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Best Restaurants in Las Vegas, NV

by Monty Preiser

Dining in Las Vegas is not as it was twenty years ago, or even five years ago. It has only been in the last few years that the great chefs of this country have opened restaurants in the city and raised the bar for fine dining to a very high level. Interestingly, most of these already well known restaurants, though they have opened inside casino hotels, are privately owned and operated. What this has done in great part, besides providing fine dining opportunities of all kinds, is relegate most of the restaurants still run by the hotel themselves to a kind of second rate status--usually less expensive, but almost always a fraction of the quality offered by the private enterprises.

Thus, in reviewing the Las Vegas restaurants, let us begin by saying that while most of the casino hotels have what they call their "gourmet room," most are indistinguishable from one another, and not worthy of separate reviews. All will provide a good meal in a nice atmosphere, but rarely will it be special. We will only touch on some of them individually.

It is important to understand the above in a city like Las Vegas, where many gamblers shoot craps, play poker or baccarat and look to their casino host and concierge to recommend places to dine. It makes sense that these people will (if not always, at least usually) tout the restaurants owned by their own hotel. But, as we have said, that is probably not the best choice (with the inevitable exceptions).

Another Las Vegas quirk is the entertainment tax. At any restaurant where you have VOCAL music after 7:00 p.m., you will see a 10% addition to your check mandated by law, not the restaurant. This can become expensive in certain circumstances, and, while sometimes the singing is worth it, sometimes you won't care and might want to be certain you choose a place with no entertainment or just instrumental.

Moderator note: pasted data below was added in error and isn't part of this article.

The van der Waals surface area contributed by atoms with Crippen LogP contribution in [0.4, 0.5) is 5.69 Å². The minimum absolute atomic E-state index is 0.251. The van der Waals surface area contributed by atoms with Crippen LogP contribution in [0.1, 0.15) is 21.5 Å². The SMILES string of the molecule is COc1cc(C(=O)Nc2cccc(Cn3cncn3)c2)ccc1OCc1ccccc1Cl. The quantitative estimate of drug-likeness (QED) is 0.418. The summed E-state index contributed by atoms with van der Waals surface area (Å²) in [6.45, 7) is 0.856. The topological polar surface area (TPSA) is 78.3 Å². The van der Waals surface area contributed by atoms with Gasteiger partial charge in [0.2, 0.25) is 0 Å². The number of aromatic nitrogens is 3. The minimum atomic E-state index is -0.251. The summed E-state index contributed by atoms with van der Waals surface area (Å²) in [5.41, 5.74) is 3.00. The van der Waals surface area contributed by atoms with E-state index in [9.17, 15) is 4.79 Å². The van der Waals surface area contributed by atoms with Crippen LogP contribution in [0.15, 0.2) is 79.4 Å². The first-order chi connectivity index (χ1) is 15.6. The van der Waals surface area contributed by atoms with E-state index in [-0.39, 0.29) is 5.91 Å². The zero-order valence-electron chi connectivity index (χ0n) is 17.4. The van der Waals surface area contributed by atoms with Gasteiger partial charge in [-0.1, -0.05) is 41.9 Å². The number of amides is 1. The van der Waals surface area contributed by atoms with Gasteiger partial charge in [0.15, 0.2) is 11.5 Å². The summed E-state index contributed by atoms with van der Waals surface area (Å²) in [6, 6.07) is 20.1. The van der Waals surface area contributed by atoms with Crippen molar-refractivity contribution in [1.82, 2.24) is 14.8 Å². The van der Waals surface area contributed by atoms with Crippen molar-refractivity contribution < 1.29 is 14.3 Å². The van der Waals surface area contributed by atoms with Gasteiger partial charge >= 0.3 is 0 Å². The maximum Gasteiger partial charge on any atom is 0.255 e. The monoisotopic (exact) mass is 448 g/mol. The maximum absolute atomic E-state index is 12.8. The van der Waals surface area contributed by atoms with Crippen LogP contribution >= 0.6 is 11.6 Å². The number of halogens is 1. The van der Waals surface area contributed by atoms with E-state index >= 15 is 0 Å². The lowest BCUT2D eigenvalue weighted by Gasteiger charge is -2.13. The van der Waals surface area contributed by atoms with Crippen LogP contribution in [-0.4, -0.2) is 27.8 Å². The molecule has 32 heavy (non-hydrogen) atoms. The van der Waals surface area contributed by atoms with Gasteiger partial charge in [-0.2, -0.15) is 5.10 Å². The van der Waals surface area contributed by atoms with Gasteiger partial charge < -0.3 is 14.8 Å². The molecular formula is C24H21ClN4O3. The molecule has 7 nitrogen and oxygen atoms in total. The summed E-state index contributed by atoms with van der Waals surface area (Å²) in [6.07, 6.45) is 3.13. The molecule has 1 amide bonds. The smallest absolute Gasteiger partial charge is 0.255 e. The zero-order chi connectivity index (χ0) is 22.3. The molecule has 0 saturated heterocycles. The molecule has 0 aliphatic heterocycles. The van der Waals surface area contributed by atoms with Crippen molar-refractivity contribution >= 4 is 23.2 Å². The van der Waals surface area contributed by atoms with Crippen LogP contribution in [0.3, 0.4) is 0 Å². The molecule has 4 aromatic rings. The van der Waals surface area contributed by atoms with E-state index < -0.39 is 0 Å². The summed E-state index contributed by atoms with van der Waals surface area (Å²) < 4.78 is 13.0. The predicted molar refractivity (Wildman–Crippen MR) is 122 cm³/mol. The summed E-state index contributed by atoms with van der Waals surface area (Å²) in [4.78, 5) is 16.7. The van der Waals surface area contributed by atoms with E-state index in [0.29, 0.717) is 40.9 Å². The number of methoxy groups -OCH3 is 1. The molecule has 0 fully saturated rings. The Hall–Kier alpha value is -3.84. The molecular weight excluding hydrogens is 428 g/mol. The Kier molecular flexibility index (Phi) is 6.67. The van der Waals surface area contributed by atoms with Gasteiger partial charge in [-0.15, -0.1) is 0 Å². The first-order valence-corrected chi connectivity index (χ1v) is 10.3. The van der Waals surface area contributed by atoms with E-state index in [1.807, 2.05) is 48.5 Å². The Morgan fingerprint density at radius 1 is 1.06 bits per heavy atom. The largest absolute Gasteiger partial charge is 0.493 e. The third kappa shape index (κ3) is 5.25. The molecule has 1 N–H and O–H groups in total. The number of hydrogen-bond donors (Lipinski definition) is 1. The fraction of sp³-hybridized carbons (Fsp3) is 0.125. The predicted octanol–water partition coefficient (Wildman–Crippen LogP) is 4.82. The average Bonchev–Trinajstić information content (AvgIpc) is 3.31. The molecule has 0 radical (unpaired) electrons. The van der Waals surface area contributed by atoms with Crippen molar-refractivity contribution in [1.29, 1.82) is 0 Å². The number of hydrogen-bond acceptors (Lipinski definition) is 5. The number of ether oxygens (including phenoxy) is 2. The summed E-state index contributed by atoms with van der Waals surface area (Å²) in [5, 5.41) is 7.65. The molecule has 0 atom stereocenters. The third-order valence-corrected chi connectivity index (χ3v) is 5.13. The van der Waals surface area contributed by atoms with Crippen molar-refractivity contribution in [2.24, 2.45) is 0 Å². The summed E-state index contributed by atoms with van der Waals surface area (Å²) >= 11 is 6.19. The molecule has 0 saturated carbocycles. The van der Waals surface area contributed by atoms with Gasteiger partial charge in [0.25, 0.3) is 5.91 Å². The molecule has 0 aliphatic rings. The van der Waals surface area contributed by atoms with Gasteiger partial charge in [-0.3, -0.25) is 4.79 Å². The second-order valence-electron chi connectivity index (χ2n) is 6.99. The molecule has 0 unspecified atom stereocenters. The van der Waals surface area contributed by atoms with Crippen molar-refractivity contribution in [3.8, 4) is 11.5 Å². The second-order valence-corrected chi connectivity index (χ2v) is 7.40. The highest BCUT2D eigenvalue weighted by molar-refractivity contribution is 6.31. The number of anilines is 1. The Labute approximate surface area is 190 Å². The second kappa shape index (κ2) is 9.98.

Below, we will be reviewing most of those restaurants that are associated with the big hotels and are privately owned, some hotel owned properties that have maintained excellence, and some out-of-the hotel spots that are providing good food and are worth a visit. As you might imagine, with all the restaurants in this 24 hour city, we won't hit them all. We hope we don't miss your favorite, and strive to bring you some new experiences to try. So back away from those slot machines, poker tables and roulette wheels in order to enjoy some fine Las Vegas food.

3763 Las Vegas Blvd. S.

Sometimes you just want to leave the hotels, which, we believe, is often a good choice if you are looking for steak, prime rib, or lobsters you can select from the tank. Alan Alberts, located up an alley and next to Rosewood Grill (the two restaurants are owned by the same people and are remarkably similar) is a surprisingly satisfying place to dine, with its huge appetizers, 2 ½ pound lobsters (at a fair price), romantic ambiance, friendly service, and well prepared meats. The wine list is not as expensive as in many hotel lists, and, while it offers a fair selection, it's not as good as the restaurant thinks it is. This is old time Continental dining.